Editorial: Concord’s big steam problem

  • The Concord Steam Corporation plant on Pleasant Street at night.

Published: 9/11/2016 12:05:16 AM

There are 8 miles of steam pipes under Concord’s streets and sidewalks that no one wants to own.

The smallest is a mere 1 inch in diameter, the largest 12 inches. Some of the steel pipes date back to 1938 and are insulated with asbestos. And that’s only part of the problem created by the demise of Concord Steam.

Outmoded though it was, the steam plant, which burned wood chips to produce heat and electricity, was perhaps the “greenest” thing about the capital city. It used locally harvested, low-quality wood whose burning is nearly carbon neutral, provided jobs for plant workers, loggers and truckers, and the money it took in stayed in the community.

That will all change with the switch to natural gas, primarily from fracking, as a fuel.

The plant’s closing was no surprise; it has struggled for years.

It finally entered a death spiral as customers seeking big savings deserted in favor of natural gas, which raised prices for remaining customers. The speed of its closing, once the last funding attempt failed, is a surprise. It has the state scrambling to figure out how to find replacement heat for 25 buildings before the plant goes dark. That will probably require that the state run the steam plant itself and use the old pipes for a period of time. Does that mean that it will own them against its will? No one knows.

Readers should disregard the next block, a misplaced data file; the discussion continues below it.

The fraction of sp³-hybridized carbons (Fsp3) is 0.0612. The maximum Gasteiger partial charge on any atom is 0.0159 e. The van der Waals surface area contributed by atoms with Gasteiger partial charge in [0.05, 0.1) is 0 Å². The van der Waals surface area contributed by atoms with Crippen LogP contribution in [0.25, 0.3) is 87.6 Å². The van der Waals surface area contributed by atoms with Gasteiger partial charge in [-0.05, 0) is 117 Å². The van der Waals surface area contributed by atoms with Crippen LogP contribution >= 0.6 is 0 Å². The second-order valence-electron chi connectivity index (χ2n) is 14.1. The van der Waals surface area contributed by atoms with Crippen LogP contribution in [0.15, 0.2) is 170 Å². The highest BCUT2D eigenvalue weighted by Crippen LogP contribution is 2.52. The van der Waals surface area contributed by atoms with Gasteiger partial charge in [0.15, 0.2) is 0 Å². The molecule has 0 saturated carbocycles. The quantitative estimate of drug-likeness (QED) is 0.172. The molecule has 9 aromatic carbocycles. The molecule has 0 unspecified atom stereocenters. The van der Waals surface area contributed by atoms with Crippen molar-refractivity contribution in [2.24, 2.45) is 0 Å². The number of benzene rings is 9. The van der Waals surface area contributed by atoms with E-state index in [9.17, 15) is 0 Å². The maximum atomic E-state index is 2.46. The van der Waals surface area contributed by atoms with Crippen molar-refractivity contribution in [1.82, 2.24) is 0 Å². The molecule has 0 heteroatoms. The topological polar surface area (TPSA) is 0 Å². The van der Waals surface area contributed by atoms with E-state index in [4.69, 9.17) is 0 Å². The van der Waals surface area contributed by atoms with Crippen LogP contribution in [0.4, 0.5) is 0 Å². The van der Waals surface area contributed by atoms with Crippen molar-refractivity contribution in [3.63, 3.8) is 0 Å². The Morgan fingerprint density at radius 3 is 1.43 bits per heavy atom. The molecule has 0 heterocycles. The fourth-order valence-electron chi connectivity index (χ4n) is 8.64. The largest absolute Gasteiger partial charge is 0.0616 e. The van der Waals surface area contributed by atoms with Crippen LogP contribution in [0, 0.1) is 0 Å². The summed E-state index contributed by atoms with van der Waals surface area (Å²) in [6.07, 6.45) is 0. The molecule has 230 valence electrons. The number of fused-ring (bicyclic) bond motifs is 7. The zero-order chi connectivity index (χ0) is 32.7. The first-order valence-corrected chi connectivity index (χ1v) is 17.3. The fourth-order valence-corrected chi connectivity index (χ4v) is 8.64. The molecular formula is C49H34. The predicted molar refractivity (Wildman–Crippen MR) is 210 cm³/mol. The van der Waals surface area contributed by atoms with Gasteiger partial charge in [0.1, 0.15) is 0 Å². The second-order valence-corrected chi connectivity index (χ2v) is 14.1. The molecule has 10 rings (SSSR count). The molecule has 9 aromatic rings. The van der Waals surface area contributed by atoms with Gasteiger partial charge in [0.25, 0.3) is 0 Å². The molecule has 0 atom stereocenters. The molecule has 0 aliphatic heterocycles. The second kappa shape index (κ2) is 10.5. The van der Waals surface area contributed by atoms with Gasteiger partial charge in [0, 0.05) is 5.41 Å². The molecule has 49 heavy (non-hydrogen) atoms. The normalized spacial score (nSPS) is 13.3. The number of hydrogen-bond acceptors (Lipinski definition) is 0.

Four Concord School District schools use steam heat. Replacing those systems at Concord High, Rundlett, Christa McAuliffe and Abbott-Downing schools will cost an estimated $8.3 million in the short run and up to $21 million if 20-year-old air-handling systems at the older schools are also replaced and other improvements made.

The heat goes off next May, so there is no time to explore alternatives to natural gas. That’s the way it is, but it’s a shame because more carbon-friendly solutions might exist.

The problem that could be most noticeable to the public will likely occur downtown, where another 55 or so buildings use Concord Steam. The fear that some of them – after the city’s made a major investment in Main Street – could become vacant should their owners not have the resources to upgrade their heating system quickly is real.

Several buildings – among them the old Concord Theatre and the former home of Pitchfork Records on the corner of Pleasant and Main – have been empty or nearly so for years. Losing the ability to heat them without first making a six-figure investment doesn’t make it likely that they will be occupied soon.

On the plus side, the need to pay property taxes on a building that can’t generate income may prove to be an inducement to those owners to sell.

Concord Steam is doing all it can to ease the transition for customers. It is working to arrange financing so customers can manage the switch to natural gas without paying more than they currently do for steam. The company will host a public meeting at Red River Theatres on Sept. 21 at 5:30 p.m. to explain where things stand.

With luck and a lot of hard work, there will be heat in most or all of the 85 buildings that now rely on Concord Steam. But the company’s closing means that Concord’s future will be tied even more tightly to natural gas and the possibility of a crippling price increase like the one that occurred in 2014.

It’s also a step away from becoming a greener, more environmentally responsible city.

Concord Steam’s closing will not be a day to celebrate.




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